More on TDD and BDD, but this time I link to interesting resources from ThoughtWorks

Here are two interesting slide shows from ThoughtWorks that closely relates to what I wrote regarding executable acceptance tests (stories) some time ago:

Acceptance Test Driven Development (ATDD)

Acceptance Testing vs. Unit Testing: A Developer’s Perspective

I think these two resources make a good theoretical starting point for the "Why ATDD?" question.

Don't just look at the slides as slide shows, since there's a lot of great stuff in the comments.


“Programming as you know it just died”

The above was stated by Juval Löwy during today’s workshop at øredev entitled “Service-Orientation, WCF, and You”.

Just like every .Net class conceptually is a COM-object, Juval argued that with the challenges we as biz app architects/developers face today, every (.Net) class should be a (WCF) service.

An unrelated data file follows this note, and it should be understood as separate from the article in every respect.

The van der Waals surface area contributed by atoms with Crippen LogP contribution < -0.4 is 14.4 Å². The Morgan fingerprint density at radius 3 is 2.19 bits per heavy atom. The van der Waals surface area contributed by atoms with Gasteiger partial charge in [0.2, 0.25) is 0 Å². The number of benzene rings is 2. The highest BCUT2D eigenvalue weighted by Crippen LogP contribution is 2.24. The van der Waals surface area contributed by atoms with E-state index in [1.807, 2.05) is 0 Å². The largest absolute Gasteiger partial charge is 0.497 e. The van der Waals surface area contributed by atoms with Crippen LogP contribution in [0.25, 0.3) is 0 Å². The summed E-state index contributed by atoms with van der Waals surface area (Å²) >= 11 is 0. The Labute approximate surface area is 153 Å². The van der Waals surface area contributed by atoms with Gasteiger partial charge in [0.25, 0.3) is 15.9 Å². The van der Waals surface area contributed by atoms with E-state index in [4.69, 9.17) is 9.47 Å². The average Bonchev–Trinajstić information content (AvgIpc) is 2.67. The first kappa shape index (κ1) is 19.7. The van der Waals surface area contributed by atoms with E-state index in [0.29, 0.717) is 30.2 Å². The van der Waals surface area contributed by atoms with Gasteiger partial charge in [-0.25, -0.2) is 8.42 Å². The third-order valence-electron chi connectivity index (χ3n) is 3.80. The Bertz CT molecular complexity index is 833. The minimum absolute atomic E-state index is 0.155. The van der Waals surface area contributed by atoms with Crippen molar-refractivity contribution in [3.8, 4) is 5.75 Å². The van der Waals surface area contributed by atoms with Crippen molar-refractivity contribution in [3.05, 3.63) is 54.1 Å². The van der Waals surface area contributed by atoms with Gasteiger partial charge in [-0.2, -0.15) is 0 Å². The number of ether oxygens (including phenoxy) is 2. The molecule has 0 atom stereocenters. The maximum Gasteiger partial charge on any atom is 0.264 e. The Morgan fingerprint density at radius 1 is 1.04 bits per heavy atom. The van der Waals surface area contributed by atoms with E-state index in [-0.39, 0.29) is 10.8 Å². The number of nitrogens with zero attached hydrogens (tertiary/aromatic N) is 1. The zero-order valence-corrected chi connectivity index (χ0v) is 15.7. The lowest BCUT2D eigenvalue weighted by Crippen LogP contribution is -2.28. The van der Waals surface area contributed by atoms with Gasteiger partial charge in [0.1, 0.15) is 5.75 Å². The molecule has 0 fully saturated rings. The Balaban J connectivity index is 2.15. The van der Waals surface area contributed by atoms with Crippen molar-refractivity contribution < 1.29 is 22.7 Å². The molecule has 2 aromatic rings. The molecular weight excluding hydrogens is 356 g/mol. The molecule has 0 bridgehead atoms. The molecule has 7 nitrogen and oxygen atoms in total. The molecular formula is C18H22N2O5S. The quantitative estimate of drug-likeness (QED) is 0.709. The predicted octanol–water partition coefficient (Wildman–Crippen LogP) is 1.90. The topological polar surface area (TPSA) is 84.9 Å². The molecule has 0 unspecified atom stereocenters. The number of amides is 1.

The main reason is that basically all complex plumbing such as security, concurrency, logging, fault tolerance, and so forth is given to you for free.
The learning curve is however mammoth, and is best compared with going from procedural to object-oriented programming.

When interpreting all the signs from MS, Intel, and others, Juval means that it is clear that service-orientation is the next paradigm shift that will replace .Net.
The analogy is ATL, which made it it easy to follow the good practice of making your C++ class a COM one. Then .Net came along were this wasn’t framework-based. Now we have WCF making it possible to make every .Net class a service by utilizing a framework.
The financial figures also indicates this being the main focus of MS. Juval claims that the cost of WCF is some 150% of what went into the CLR.

All in all, this was an extremely mind-exercising day that left me with the feeling of seeing the world of programming with a new pair of eyes from now on.
I guess I’ll have to read Juval’s WCF book when the 3rd edition is out… ;-)

UPDATE Feb 11 2010:
1. There's a recent DotNetRocks show with Juval, where he explains all of this.

2. There's now a "rough cut" edition of the book available.